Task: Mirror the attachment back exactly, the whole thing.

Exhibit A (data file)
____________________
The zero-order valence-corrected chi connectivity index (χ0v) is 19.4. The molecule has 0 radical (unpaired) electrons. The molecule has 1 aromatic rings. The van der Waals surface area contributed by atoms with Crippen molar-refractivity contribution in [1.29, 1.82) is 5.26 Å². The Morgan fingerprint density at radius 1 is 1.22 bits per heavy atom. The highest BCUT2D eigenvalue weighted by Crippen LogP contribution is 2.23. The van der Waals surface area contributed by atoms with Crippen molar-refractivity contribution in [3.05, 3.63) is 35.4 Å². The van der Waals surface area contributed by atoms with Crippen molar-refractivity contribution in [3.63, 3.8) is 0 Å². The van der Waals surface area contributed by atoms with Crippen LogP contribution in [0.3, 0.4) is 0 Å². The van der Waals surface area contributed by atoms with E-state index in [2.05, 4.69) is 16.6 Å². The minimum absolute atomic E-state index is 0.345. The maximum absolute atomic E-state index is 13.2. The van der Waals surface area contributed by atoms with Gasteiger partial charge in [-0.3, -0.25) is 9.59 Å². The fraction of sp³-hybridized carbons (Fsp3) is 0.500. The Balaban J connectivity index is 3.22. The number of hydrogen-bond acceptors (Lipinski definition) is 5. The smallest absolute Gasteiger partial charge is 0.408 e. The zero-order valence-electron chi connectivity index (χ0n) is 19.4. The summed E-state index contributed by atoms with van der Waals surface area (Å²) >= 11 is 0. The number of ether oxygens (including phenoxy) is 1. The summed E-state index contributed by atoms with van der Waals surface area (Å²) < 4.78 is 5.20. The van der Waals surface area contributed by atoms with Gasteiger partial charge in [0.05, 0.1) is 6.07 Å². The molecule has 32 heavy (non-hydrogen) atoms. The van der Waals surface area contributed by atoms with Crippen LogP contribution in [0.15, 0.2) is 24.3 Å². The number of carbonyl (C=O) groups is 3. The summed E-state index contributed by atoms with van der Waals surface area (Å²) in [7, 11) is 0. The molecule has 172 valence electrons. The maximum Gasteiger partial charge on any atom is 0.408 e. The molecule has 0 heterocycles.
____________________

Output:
The zero-order valence-corrected chi connectivity index (χ0v) is 19.4. The molecule has 0 radical (unpaired) electrons. The molecule has 1 aromatic rings. The van der Waals surface area contributed by atoms with Crippen molar-refractivity contribution in [1.29, 1.82) is 5.26 Å². The Morgan fingerprint density at radius 1 is 1.22 bits per heavy atom. The highest BCUT2D eigenvalue weighted by Crippen LogP contribution is 2.23. The van der Waals surface area contributed by atoms with Crippen molar-refractivity contribution in [3.05, 3.63) is 35.4 Å². The van der Waals surface area contributed by atoms with Crippen molar-refractivity contribution in [3.63, 3.8) is 0 Å². The van der Waals surface area contributed by atoms with Crippen LogP contribution in [0.3, 0.4) is 0 Å². The van der Waals surface area contributed by atoms with E-state index in [2.05, 4.69) is 16.6 Å². The minimum absolute atomic E-state index is 0.345. The maximum absolute atomic E-state index is 13.2. The van der Waals surface area contributed by atoms with Gasteiger partial charge in [-0.3, -0.25) is 9.59 Å². The fraction of sp³-hybridized carbons (Fsp3) is 0.500. The Balaban J connectivity index is 3.22. The number of hydrogen-bond acceptors (Lipinski definition) is 5. The smallest absolute Gasteiger partial charge is 0.408 e. The zero-order valence-electron chi connectivity index (χ0n) is 19.4. The summed E-state index contributed by atoms with van der Waals surface area (Å²) >= 11 is 0. The number of ether oxygens (including phenoxy) is 1. The summed E-state index contributed by atoms with van der Waals surface area (Å²) < 4.78 is 5.20. The van der Waals surface area contributed by atoms with Gasteiger partial charge in [0.05, 0.1) is 6.07 Å². The molecule has 32 heavy (non-hydrogen) atoms. The van der Waals surface area contributed by atoms with Crippen LogP contribution in [0.15, 0.2) is 24.3 Å². The number of carbonyl (C=O) groups is 3. The summed E-state index contributed by atoms with van der Waals surface area (Å²) in [7, 11) is 0. The molecule has 172 valence electrons. The maximum Gasteiger partial charge on any atom is 0.408 e. The molecule has 0 heterocycles.